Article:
FSB published a report that sets out the financial stability implications of COVID-19 pandemic and the policy measures taken to address the related challenges. The report sets out five principles that underpin the official community’s rapid and coordinated response to support the real economy, maintain financial stability, and minimize the risk of market fragmentation. Based on the principles, the report sets out the ways in which FSB supports international cooperation and coordination on the COVID-19 responses. The report was delivered to G20 Finance Ministers and Central Bank Governors ahead of their virtual meeting on April 15, 2020. Annex 1 of the report contains a table that provides a high-level overview of policy measures taken by the authorities in FSB jurisdictions in response to the COVID-19 outbreak.
The response of official sector community is underpinned by the following principles:
- Authorities will monitor and share information on a timely basis to assess and address financial stability risks from COVID-19, to maximize the benefit of a global policy response.
- Authorities recognize, and will make use of, the flexibility built into existing financial standards—including through the use of firm-specific and macro-prudential buffers—to sustain the supply of financing to the real economy, to support market functioning, and to accommodate robust business continuity planning.
- Authorities will continue to seek opportunities to temporarily reduce operational burdens on firms and authorities, to assist them in focusing on COVID-19 response. This includes, for instance, delaying implementation deadlines, re-prioritizing timetables for initiatives in other policy areas, or providing flexibility in technical compliance rules.
- Authorities’ actions will be consistent with maintaining common international standards and preserving an international level playing field. Such actions will not roll back regulatory reforms or compromise the underlying objectives of existing international standards.
- Authorities will coordinate, through the FSB and other standard-setting bodies, the future timely unwinding of the temporary measures taken, to assist in returning financial conditions and firms’ operations to normal in a smooth and consistent manner and to maintain financial stability in the longer term.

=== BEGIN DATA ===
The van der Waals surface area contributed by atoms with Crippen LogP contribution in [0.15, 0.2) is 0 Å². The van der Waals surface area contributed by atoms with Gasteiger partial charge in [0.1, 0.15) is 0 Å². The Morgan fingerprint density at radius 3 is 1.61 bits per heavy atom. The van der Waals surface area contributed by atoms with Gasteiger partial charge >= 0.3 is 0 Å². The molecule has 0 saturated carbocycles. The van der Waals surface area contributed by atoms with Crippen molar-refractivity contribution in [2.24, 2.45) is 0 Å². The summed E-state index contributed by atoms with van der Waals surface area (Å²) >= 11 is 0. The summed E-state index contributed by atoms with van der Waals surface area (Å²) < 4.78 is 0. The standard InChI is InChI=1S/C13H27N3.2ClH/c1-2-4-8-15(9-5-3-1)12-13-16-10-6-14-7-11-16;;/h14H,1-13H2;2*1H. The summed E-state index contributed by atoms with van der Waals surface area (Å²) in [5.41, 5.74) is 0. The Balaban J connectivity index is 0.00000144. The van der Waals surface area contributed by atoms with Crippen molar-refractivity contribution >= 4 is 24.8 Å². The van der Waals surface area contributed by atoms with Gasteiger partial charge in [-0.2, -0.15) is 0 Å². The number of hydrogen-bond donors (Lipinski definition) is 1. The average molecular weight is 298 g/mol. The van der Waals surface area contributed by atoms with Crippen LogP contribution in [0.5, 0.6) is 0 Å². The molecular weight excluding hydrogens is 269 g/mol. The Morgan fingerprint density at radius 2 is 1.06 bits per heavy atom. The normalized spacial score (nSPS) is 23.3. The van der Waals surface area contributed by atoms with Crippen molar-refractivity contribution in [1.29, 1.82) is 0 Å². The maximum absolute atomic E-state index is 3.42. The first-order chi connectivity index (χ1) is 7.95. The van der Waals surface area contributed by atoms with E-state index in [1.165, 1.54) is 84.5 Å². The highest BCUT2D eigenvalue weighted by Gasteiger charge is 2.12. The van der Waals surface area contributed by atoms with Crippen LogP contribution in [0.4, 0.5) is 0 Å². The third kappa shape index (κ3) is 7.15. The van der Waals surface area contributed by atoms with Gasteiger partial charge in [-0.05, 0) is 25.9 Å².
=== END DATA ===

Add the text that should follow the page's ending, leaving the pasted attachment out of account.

On the basis of these principles, FSB is supporting international cooperation and coordination on the COVID-19 response in three ways. First, FSB is regularly sharing information among financial authorities on evolving financial stability threats on the policy measures that financial authorities are taking, or are considering, and on the effects of those policies. Second, FSB is assessing potential vulnerabilities, in an effort to better understand the impact of COVID-19 on financial markets in individual jurisdictions and across the globe and to inform discussions of policy issues. Third, FSB members are coordinating on their responses to policy issues and this includes the measures that standard-setting bodies and national authorities take to provide flexibility within international standards or reduce operational burdens.
Keywords: International, Banking, Insurance, Securities, COVID-19, Financial Stability, Cross-Border Cooperation, Policy Response, G20, FSB
Leading economist; commercial real estate; performance forecasting, econometric infrastructure; data modeling; credit risk modeling; portfolio assessment; custom commercial real estate analysis; thought leader.
ECB published Guideline 2021/975, which amends Guideline ECB/2014/31, on the additional temporary measures relating to Eurosystem refinancing operations and eligibility of collateral.
EIOPA published a report, from the Consultative Expert Group on Digital Ethics, that sets out artificial intelligence governance principles for an ethical and trustworthy artificial intelligence in the insurance sector in EU.
HKMA published the seventh and final issue of the Regtech Watch series, which outlines the three-year roadmap of HKMA to integrate supervisory technology, or suptech, into its processes.
EC launched a targeted consultation to improve transparency and efficiency in the secondary markets for nonperforming loans (NPLs).
BIS, Danmarks Nationalbank, Central Bank of Iceland, Norges Bank, and Sveriges Riksbank launched an Innovation Hub in Stockholm, making this the fifth BIS Innovation Hub Center to be opened in the past two years.
FDITECH, the technology lab of FDIC, announced a tech sprint that is designed to explore new technologies and techniques that would help expand the capabilities of community banks to meet the needs of unbanked individuals and households.
EC released the EU Taxonomy Compass, which visually represents the contents of the EU Taxonomy starting with the EU Taxonomy Climate Delegated Act.
FDIC is seeking comments on a rule to amend the interagency guidelines for real estate lending policies—also known as the Real Estate Lending Standards.
EIOPA published its annual report, which sets out the work done in 2020 and indicates the planned work areas for the coming months.
The ESRB paper that presents an analytical framework that assesses and quantifies the potential impact of a bank failure on the real economy through the lending function.